Consider your career as a life journey and not a ladder
Most of us tend to associate career development with climbing the professional ladder; trying to manage our careers as an upward only process, re-framing professional development as a journey rather than a ladder can be much more fulfilling and beneficial in the long run.
The career ladder although goal-driven, can sometimes give a limited view of success and it’s possible that an over-reaction to not achieving the vertical climb could be catastrophic through bad post-decisions and mindsets.
Why ladder climbing is a limiting approach
Stop thinking of your career as a ladder and start to re-frame it as a path; very few people see a career history that goes up all the time, many people have solid years in work experience as preparation for more senior, more challenging or changing roles. Learning to think about career development as a rewarding and enriching experience will help you to focus on professional satisfaction and personal happiness aspirations as opposed to vertical achievement.
Reasons why the ladder model is limiting:
- It’s important to remember that everything is possible and to keep open to new ideas.
- You don’t have to pursue a strict and rigorous career plan, in order to be fulfilled.
- Many people discover true happiness once they become open to alternative options.
- Chances are that your dream job could be in a completely different sector or a different job type. Changing careers midlife is quite common.
- Going for the career ladder approach will limit you and curb your attempts to unleash your full professional and creative potential.
The ladder-based career approach has a very narrow vision in terms of your own self-assessment of your potential. For example what if your ability is much more than the career goal you have set yourself and what if you have set yourself timelines that interfere with relationships and life interruptions; small successes need to be enjoyed at leisure.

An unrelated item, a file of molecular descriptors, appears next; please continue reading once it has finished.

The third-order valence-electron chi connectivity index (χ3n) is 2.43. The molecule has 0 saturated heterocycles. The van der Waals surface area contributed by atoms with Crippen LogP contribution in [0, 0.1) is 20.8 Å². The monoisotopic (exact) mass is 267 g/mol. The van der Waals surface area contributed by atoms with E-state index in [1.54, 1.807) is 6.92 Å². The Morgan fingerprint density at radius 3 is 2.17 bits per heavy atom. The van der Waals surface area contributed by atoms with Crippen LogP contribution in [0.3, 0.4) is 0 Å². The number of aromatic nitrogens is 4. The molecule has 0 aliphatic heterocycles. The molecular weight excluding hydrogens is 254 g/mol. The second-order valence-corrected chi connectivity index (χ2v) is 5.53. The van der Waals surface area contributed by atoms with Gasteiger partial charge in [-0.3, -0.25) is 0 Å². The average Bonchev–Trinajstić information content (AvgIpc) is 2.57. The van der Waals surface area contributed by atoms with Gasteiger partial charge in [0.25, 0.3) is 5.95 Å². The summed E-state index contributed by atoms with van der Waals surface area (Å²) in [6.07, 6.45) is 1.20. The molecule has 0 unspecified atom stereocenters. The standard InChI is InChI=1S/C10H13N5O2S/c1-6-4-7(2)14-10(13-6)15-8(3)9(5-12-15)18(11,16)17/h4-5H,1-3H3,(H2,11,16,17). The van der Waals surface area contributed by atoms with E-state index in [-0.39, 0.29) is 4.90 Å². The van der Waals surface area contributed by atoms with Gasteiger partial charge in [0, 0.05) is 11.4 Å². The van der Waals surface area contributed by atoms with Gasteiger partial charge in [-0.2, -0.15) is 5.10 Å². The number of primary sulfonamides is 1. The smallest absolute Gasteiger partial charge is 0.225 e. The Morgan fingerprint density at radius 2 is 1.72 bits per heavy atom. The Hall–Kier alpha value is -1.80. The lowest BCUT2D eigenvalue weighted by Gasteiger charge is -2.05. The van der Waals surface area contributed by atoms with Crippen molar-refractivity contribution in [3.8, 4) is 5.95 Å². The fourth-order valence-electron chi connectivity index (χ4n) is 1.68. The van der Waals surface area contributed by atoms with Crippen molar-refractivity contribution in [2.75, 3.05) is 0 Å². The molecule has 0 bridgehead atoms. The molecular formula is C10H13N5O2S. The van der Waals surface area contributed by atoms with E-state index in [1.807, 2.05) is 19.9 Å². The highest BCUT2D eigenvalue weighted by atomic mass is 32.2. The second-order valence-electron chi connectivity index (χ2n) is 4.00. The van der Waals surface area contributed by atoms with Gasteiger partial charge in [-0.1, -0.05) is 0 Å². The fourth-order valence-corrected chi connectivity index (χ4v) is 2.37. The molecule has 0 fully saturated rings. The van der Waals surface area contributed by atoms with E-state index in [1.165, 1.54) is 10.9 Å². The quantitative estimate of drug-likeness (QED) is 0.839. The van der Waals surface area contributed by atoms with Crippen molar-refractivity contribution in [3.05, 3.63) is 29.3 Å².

But the biggest limiting factor of all to the career ladder is using this as the measure of success in life. There are many flavours of success; continuous work, happy job, work-life balance, etc. And here’s the key point; if you know a person who has reach the grand age of 100 years old, ask them whether they considered their life a success, the chances are they would say ‘yes’; not because they made manager in their 20’s, director in their 30’s and executive management in their 40’s, they’re more likely to attribute success in years gone by, family and friends, indeed survival.
So there’s a good and wonderful alternative you can adopt right now; to view your career as a life journey to help you accomplish the growth that you need, in the knowledge that the process will be accompanied by a lot of excitement, happiness and personal satisfaction.
A career path as a journey rather than a destination
You might change jobs a few times and adapt in order to discover your potential. The journey may take a few hairpin bends, it might get rocky or it might go straight along the tow path, you might reach a motorway for the fast lane and then turn off on the ‘B’ road; remember that exploring the possibilities and irrational job-hopping are two completely different things. Seeing your career as a journey still means that you have a purpose and a goal, but you are measuring success entirely differently and experiencing fun along the way.
Discovering happiness and the perfect job is much more than being one hundred per cent committed to getting a promotion. The pursuit of the right career involves a bit of experimentation, an open approach, a bit of luck and planning and on occasions some professional guidance.